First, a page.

FOXBOROUGH — For most of the Revolution’s existence, the team has hired coaches with limited résumés, hoping they would grow into the job. Sometimes, the strategy paid off. Often, the lack of a proven track record contributed to their demise.
In Caleb Porter, their ninth full-time head coach since 1996, the Revolution will have a battle-tested coach who has packed plenty of experience into a career that started when he was a 23-year-old assistant at Indiana University.
Porter, 48, succeeds Bruce Arena, who resigned late last season after being placed on administrative leave by MLS. Like Arena, Porter established a reputation at the collegiate level, then made a successful transition to the pros.
Porter compiled a 119-18-17 record with one NCAA title at the University of Akron, then won MLS Cups with the Portland Timbers (2015) and Columbus Crew (2020). He is among the league’s winningest coaches, 110-93-89 in nine seasons, and even in his last season with the Crew — he was fired in October 2022 after failing to make the playoffs for the second successive season — he guided the team to a winning record.
Another part of his record that sets Porter apart is his proficiency in the postseason; he has a 9-3-4 mark, and his teams have lost only once in the playoffs (7-1-4) since 2013.
Porter is hoping to become the first coach to win MLS Cups with three teams, which also would leave him two championships short of Arena’s record of five. The Revolution have displayed the potential to challenge for a title, thanks to a roster built by Jay Heaps and Brad Friedel — both first-time head coaches at the club level — plus Arena.
Porter plans to adjust the Revolution tactically. Under Arena, the Revolution set the tone offensively, most of the payroll invested in attackers such as captain Carles Gil. It was a style that fit the image the league is trying to promote, but one that also left the team vulnerable defensively. Arena was able to find a balance, guiding the Revolution to a 60-31-42 record in four-plus seasons, but without him the team floundered.
“I think the club needs to be better in certain ways to achieve the goals we want,” Porter said. “They played a lot out of a 4-4-2 diamond, which worked really well, obviously, when they won the Supporters’ Shield  but didn’t work quite as well in the years after.
“I have my ideas on the structure and the philosophy that I’ll implement. I won’t go into those details, but I think the players by and large fit the vision that I have.
“It’s really important to have a clear identity. . . . You’ll see a DNA and some similarities [to Porter’s MLS Cup-winning squads], and an aggressive, proactive way of playing.
“Football’s a cruel sport, so I believe in reducing the element of luck by playing in a proactive way, by deciding the game with the ball, and deciding the game without the ball by playing in an aggressive way. But also be pragmatic game to game, regarding the opponent, the conditions, the tight [scheduling] windows we’re going to be in.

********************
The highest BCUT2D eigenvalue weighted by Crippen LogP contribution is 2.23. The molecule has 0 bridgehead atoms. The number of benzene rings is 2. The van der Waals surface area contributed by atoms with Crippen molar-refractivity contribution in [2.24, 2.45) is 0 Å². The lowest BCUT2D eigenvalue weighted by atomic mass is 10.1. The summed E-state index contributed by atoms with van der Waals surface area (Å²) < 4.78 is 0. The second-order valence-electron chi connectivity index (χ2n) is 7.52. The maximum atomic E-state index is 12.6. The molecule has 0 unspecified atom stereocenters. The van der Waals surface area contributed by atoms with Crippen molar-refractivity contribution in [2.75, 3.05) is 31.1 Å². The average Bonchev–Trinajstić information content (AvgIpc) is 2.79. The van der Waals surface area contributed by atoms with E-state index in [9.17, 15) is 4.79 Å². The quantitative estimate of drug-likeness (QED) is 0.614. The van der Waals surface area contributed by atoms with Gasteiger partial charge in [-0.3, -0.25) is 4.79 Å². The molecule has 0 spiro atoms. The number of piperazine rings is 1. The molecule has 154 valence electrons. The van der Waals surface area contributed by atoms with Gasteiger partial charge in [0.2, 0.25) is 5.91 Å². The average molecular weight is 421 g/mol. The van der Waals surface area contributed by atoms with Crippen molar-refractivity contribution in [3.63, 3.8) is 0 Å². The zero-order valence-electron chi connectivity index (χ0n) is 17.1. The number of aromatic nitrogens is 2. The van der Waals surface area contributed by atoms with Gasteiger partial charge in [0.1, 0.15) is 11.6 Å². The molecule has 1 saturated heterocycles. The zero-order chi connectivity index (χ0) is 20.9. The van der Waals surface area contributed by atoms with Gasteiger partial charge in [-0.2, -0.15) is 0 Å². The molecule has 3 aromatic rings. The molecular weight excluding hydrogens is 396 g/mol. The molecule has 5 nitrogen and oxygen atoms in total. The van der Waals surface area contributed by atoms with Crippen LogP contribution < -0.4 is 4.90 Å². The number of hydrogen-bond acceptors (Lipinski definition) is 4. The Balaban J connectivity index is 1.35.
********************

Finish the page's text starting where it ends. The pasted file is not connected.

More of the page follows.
“We’ll have a clear way of playing. It’ll be exciting. We’ll decide the game with the ball, we’ll create a lot of chances, and score goals. We’ll play aggressively defensively. We’ll adapt to win, that’s the key. We will respect the opponent, so it won’t be predictable.”
The Revolution open play in 2024 with a CONCACAF Champions Cup visit to CAI de La Chorrera in Panama Feb. 21, then begin the league season with four home dates in the first six weeks, giving them a chance to get off to a strong start.
Porter has reinforced the roster with Ghanaian central defender Jonathan Mensah, 33, a World Cup veteran who played for him in Columbus. Slovakian goalkeeper Henrich Rayas, 26, also is expected to be signed.
The Revolution have advanced to five MLS Cup finals — four times under Steve Nicol, once under Heaps. They lost them all — three in extra time, and a fourth in penalties.
“I wouldn’t have taken the job unless I felt we could win an MLS Cup here,” Porter said. “That’s the vision. But there’s a long process to get there.
“Over my nine years in the league, I’ve developed a blueprint, and a process, to get there. And so I have the experience of doing it, but I also know how hard it is to do.
“It’s going to take every single day. I believe the daily details determine the difference. That’s the edge. I hope to create that edge, those margins of 5-10 percent, which is the difference in winning an MLS Cup.
“The team is ripe for success and I look forward to getting to work with the players and helping them continue to leave a legacy and hopefully put more trophies in the trophy case.”
Frank Dell'Apa can be reached at email@example.com.